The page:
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Tennessee Gov. Bill Haslam stopped in Oliver Springs Tuesday afternoon bearing gifts — including two grants for improvements to the small city’s water system and two parks.
“We’re here actually presenting a total of $960,000 in funds to different entities throughout Anderson County. We are proud to do that,” Haslam said.
Oliver Springs, which straddles Roane, Anderson and Morgan counties, received a $500,000 Community Development Block Grant for its water system.
The grant requires a match by the city of $37,700 in local funds.
“CDBG grants are focused on our smaller communities — cities of 50,000 or less — for basic infrastructure grants,” Haslam said. “These aren’t for any kind of exotic projects or kind of great ideas that may or may not have pay off. These are for the real nuts and bolts of what cities and counties do,” Haslam said.
Oliver Springs Mayor Chris Hepler said his city would likely use the funds for much-needed improvements at the water plant, including a control panel that needs to be upgraded.
The city also received a Local Parks and Recreation Fund grant of $100,000 for the development of Carmichael Park on Fritts Street in Anderson County, and Arrowhead Park, which is in Roane County.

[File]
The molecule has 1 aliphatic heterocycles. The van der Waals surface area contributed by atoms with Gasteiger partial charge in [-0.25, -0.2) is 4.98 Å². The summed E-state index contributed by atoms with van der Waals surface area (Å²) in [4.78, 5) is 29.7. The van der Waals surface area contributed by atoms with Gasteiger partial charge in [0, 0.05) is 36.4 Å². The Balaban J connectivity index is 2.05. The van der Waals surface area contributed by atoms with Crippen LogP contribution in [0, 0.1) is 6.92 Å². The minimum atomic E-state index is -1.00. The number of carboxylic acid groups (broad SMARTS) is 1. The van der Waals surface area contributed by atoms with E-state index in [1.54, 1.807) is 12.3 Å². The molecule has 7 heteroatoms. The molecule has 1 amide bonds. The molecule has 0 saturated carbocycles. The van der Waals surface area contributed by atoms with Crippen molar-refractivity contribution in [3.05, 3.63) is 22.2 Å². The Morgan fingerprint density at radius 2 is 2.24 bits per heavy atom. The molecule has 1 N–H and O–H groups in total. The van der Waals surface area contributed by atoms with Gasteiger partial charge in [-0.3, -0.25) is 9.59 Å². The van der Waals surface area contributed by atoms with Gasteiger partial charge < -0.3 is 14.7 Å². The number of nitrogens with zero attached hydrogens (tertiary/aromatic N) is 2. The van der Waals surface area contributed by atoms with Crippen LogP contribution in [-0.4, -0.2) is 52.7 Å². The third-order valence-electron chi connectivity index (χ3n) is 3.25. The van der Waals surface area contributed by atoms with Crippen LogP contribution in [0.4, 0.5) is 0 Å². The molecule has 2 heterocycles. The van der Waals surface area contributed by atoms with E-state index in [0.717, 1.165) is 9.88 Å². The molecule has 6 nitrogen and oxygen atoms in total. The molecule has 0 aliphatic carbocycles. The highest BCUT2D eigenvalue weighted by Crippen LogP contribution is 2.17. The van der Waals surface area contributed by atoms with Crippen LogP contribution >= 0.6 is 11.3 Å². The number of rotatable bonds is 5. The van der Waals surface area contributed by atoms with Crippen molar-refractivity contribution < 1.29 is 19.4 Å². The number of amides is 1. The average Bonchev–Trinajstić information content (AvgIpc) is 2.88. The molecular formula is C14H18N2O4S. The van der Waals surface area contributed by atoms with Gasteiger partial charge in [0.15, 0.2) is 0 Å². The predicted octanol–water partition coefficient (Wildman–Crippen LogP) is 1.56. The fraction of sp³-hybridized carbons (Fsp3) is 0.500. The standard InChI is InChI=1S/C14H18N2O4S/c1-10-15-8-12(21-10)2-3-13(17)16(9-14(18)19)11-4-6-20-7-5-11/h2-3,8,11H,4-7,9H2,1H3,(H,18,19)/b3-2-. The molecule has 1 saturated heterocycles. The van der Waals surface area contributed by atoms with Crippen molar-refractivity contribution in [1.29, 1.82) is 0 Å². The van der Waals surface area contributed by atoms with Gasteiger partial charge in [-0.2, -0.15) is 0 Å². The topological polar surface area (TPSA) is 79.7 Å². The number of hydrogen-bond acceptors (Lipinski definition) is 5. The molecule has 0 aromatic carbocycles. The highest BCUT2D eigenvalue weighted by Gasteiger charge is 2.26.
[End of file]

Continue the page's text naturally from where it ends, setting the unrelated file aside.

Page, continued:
Carmichael Park development is something community members in that part of Oliver Springs have long been pushing for.
“They have been after this since Mayor (Ed) Kelley (designated it as a park),” Hepler said.
Hepler said there has been talk of a putting a pavilion and possibly some cooking grills at the facility, as well as improving the access road that sometimes washes out.
He said he is sure he’ll hear from residents about what needs to be done.
“That part of the community is real helpful, real active and they are real vocal,” Hepler said.
At Arrowhead Park, which sits near Oliver Springs High School in Roane County, the list of desired improvements include more covered areas for picnics, playground upgrades and bathroom upgrades.
There is also talk of improving park access.
“We’re going to try and get our best bang for our buck on this,” Hepler added.
He expressed gratitude for the grants.
“These grants are real, these funds are real and the projects that these will go toward are going to make real and lasting improvements in our community for a long time to come,” said Hepler during the presentation.
The CDBG program is administered in Tennessee by Department of Economic and Community Development.
Both grant programs are federal programs.